The ability to concentrate and focus on the task at hand is essential for safely navigating everyday life, whether that’s driving through rush hour traffic or meeting work or study demands. However, there always seem to be some days when we feel like we are wading through treacle and everything takes more time and effort than it should.
Often, we might put this down to poor sleep and a busy lifestyle. However, there is a very common cause for brain fog that is often overlooked: dehydration. Our bodies are composed of over 70% water, and it doesn’t take much for the balance between the fluids we take in and those we lose through breathing, sweat and eliminating waste to become skewed.
According to the NCBI, even mild dehydration with a body water loss of 1-2% can impair cognitive function and also cause fatigue. More severe dehydration can even cause the brain to shrink and alter the structure of the brain tissue. This not only causes headaches but can affect concentration levels.
Dehydration is also linked to a broader decline of cognitive function, consisting of critical thinking, concept learning, and memory processing. This can mean an individual finds it hard to make decisions or complete tasks. It can also cause difficulty with problem solving and impact creative thinking, which can affect academic or work performance.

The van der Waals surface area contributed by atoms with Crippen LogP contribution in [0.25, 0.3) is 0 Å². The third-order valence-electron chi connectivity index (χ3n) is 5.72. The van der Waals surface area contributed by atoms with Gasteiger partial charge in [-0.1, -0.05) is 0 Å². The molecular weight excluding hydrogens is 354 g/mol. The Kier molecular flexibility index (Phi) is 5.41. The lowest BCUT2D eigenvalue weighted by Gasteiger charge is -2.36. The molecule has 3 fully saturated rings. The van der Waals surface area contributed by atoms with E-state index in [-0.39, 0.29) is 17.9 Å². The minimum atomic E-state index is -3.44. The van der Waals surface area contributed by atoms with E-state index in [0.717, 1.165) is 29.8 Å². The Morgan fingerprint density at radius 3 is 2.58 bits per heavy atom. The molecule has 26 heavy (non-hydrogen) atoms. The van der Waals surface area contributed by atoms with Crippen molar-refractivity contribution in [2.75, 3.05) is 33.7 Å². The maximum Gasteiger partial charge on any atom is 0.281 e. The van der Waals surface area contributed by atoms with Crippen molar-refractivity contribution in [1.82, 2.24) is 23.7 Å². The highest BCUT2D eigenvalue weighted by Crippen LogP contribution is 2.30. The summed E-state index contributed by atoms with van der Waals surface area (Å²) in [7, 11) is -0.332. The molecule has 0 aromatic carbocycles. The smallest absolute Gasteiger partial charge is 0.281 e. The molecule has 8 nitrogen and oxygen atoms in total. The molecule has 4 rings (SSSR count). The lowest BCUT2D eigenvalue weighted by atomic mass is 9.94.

Dehydration can also impact judgement, motivation, mood, reaction times. This can make a person more anxious and irritable, and more likely to make mistakes or have lapses of judgement. Chronic dehydration can also cause fatigue, making it difficult to stay alert and focused on the task at hand.
Tips for boosting your concentration and optimising hydration levels
The most obvious step to staying hydrated is to drink water on a regular basis throughout the day. Many of us wait until we are feeling thirsty before drinking a glass of water, but thirst is a sign that we have already become dehydrated.
Therefore, it’s best to be proactive and sip water at regular intervals, even if you don’t feel especially thirsty. If you find it difficult to remember to drink, try setting a timer to remind you. Keep an eye on the colour of your urine as well; a pale yellow colour is a sign that you are drinking enough and dark urine may mean you need to up your fluid intake.
Once we have entered a dehydrated state, simply drinking more water is not always the instant solution that you might assume. This is because the body has also lost electrolytes through sweat and other bodily functions.
Electrolytes are essential vitamins and minerals such as potassium, calcium and magnesium that play a vital role in the functioning of the body. They help maintain the body’s natural fluid balance, and make it faster and easier for the body to absorb water when it needs to.
Therefore taking electrolyte tablets can be beneficial when you have become dehydrated and are struggling to maintain concentration and energy levels.